Since you already own an RV and travel in it, my first advice would be to take your time and not let anyone's opinions or recommendations rush you into anything, which seems to already be the case. Having worked in a service organization that supported a commissioned sales system, I can tell you that the salesperson who never distorts the truth to make a sale is extremely rare, if they even exist. The commission system is designed to pressure those who have slow sales and to reward those with many sales with little regard for honesty and ethics. As part of the service department expected to cover the lies to customers, I have had that fight many times. Never trust a statement from salespeople unless you verify it's truth and if a promise, get it in writing and signed by the sales manager or above. 

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1 hour ago, Kirk W said:

Having worked in a service organization that supported a commissioned sales system, I can tell you that the salesperson who never distorts the truth to make a sale is extremely rare, if they even exist. The commission system is designed to pressure those who have slow sales and to reward those with many sales with little regard for honesty and ethics. As part of the service department expected to cover the lies to customers, I have had that fight many times. Never trust a statement from salespeople unless you verify it's truth and if a promise, get it in writing and signed by the sales manager or above. 

That is a lesson I learned many years ago buying cars. It was reinforced when we went looking for RV's starting in 2015. We looked at several dozens of RV's before buying this one in 2016. I was amazed at the foolishness some salespeople spouted. "No problem hauling this (16K+ lbs) RV with a F-250," is one statement that comes to mind. The Ford salesperson spouted the same nonsense - also on commission. I bought the truck and RV elsewhere. I would be happy to get recommendations for dealers in FL. My eldest child's recent experience with Lazydays did not inspire confidence in that organization. Of course, the other part of the equation is that you buy where they have the model you want - particularly when it is used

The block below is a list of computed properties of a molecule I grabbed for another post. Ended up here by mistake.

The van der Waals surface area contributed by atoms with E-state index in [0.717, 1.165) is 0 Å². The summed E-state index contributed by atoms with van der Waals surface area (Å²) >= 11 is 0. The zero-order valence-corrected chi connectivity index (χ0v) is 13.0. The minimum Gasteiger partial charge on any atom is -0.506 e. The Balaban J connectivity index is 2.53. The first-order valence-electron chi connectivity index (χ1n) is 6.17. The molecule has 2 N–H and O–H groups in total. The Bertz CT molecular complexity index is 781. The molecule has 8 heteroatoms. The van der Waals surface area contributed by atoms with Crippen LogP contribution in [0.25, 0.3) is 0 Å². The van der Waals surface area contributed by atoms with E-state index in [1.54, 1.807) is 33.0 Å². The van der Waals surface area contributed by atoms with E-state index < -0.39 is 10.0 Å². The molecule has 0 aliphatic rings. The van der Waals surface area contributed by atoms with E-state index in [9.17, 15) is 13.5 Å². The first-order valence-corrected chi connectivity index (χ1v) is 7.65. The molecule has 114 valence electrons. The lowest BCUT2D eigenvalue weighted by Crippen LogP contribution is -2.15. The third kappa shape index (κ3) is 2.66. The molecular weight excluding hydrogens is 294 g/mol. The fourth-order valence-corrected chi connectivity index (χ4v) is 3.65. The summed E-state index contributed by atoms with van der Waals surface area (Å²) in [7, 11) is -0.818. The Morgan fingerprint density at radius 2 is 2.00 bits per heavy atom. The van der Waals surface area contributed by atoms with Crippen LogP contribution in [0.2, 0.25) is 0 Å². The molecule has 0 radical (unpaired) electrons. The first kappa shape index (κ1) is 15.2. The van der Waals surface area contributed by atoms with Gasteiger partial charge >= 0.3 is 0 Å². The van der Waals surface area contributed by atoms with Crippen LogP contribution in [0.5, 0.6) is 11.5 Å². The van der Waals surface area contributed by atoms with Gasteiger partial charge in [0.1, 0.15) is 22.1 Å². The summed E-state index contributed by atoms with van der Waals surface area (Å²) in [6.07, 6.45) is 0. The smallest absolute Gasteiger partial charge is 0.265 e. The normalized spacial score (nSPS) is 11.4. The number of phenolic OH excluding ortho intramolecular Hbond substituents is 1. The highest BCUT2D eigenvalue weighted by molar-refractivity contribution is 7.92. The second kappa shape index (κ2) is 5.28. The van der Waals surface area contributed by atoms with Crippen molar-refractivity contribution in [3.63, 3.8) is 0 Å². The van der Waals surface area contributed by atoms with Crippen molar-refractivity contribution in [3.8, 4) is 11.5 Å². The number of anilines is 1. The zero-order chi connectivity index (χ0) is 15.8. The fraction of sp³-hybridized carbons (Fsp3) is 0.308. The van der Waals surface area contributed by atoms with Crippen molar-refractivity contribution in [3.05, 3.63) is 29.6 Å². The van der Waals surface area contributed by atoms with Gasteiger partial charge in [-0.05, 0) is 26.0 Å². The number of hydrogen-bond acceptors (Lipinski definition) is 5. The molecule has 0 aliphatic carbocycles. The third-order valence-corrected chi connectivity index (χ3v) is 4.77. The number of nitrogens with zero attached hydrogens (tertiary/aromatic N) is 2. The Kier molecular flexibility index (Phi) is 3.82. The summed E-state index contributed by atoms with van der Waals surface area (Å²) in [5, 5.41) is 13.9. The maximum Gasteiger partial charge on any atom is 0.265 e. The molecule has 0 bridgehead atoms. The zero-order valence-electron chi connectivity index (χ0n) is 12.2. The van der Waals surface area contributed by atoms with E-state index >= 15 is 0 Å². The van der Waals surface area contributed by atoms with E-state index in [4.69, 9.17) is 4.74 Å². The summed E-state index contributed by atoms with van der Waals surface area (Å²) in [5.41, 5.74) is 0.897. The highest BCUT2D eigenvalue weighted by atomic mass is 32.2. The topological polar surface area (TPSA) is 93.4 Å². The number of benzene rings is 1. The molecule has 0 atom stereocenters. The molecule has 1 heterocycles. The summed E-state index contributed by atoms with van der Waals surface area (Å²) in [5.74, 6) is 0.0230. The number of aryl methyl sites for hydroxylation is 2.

Wayne & Jinx
2017 F-350 diesel, dually
2006 Carriage Carri-Lite 36KSQ

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29 minutes ago, Jinx & Wayne said:

My eldest child's recent experience with Lazydays did not inspire confidence in that organization.

I have spoken with several people who were promised a particular used RV, usually claiming that it was a trade-in just arriving, then after the people send in a deposit for it they arrive to find that no such RV is on the lot but the salespeople do an awesome dance to convince you not to get your money back but to buy something that they do have on the lot. From the numbers that I have seen they are also very talented at massaging and moving numbers around to get more money than the customer thought that he was paying. They are very good at taking care of their boss and themselves! 

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My favorite trip to a dealer was when we got a young salesman who followed Dave and I around while we discussed the RVs we were seeing. He said he learned a lot from us that day. :)

Another favorite trip was when three people at a dealership refused our invitation to look inside our trade-in then they complained after the sale closed that we had modified our rig. Obviously, they already knew everything they needed to know about our trade-in--a mistake they complained would cost them $1700. I do not feel sorry for them.

Linda

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9 hours ago, Kirk W said:

but the salespeople do an awesome dance to convince you not to get your money back but to buy something that they do have on the lot. From the numbers that I have seen they are also very talented at massaging and moving numbers around to get more money than the customer thought that he was paying. They are very good at taking care of their boss and themselves! 

How true.  Our son-in-law makes a very good living doing just that for a car dealer.  He's also the guy who handles the financing for those who can't really afford the car.

When I order a truck from him, he takes bets with his underlings whether they can talk me into any "extras", like extended warranties.  He wins every time.

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It seems very rare but there are some sales people that are good and will offer upgrades or choice but not push you or try to fool and manipulate you. I even lean slightly toward one that is is willing to just say they don't know an answer but will find it out. That young one listening seems like he has promise.